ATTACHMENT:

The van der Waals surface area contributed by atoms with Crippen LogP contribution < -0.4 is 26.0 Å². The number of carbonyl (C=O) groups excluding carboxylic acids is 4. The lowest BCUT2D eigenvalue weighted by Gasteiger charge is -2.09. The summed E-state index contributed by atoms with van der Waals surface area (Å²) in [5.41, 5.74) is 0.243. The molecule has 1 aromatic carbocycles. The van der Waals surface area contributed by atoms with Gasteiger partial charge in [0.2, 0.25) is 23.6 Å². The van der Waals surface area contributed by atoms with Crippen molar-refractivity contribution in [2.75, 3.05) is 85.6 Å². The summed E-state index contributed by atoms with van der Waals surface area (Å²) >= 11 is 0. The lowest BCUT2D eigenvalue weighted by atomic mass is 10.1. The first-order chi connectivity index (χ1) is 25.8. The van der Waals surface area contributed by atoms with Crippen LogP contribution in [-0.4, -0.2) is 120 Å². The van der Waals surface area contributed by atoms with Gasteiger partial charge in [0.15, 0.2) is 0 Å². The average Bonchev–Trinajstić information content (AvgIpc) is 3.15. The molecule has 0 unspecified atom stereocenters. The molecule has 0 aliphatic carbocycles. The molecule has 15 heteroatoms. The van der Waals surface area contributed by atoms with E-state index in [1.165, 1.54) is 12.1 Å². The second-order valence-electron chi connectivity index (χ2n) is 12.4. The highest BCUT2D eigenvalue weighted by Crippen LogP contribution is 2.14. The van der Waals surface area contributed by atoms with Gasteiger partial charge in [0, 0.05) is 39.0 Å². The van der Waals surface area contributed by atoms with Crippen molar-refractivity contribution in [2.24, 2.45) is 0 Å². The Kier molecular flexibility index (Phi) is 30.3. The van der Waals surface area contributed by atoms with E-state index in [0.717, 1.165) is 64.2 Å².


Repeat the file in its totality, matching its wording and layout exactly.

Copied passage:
The van der Waals surface area contributed by atoms with Crippen LogP contribution < -0.4 is 26.0 Å². The number of carbonyl (C=O) groups excluding carboxylic acids is 4. The lowest BCUT2D eigenvalue weighted by Gasteiger charge is -2.09. The summed E-state index contributed by atoms with van der Waals surface area (Å²) in [5.41, 5.74) is 0.243. The molecule has 1 aromatic carbocycles. The van der Waals surface area contributed by atoms with Gasteiger partial charge in [0.2, 0.25) is 23.6 Å². The van der Waals surface area contributed by atoms with Crippen molar-refractivity contribution in [2.75, 3.05) is 85.6 Å². The summed E-state index contributed by atoms with van der Waals surface area (Å²) >= 11 is 0. The lowest BCUT2D eigenvalue weighted by atomic mass is 10.1. The first-order chi connectivity index (χ1) is 25.8. The van der Waals surface area contributed by atoms with Crippen LogP contribution in [-0.4, -0.2) is 120 Å². The van der Waals surface area contributed by atoms with Gasteiger partial charge in [0.15, 0.2) is 0 Å². The average Bonchev–Trinajstić information content (AvgIpc) is 3.15. The molecule has 0 unspecified atom stereocenters. The molecule has 0 aliphatic carbocycles. The molecule has 15 heteroatoms. The van der Waals surface area contributed by atoms with E-state index in [1.165, 1.54) is 12.1 Å². The second-order valence-electron chi connectivity index (χ2n) is 12.4. The highest BCUT2D eigenvalue weighted by Crippen LogP contribution is 2.14. The van der Waals surface area contributed by atoms with Gasteiger partial charge in [0, 0.05) is 39.0 Å². The van der Waals surface area contributed by atoms with Crippen molar-refractivity contribution in [2.24, 2.45) is 0 Å². The Kier molecular flexibility index (Phi) is 30.3. The van der Waals surface area contributed by atoms with E-state index in [0.717, 1.165) is 64.2 Å².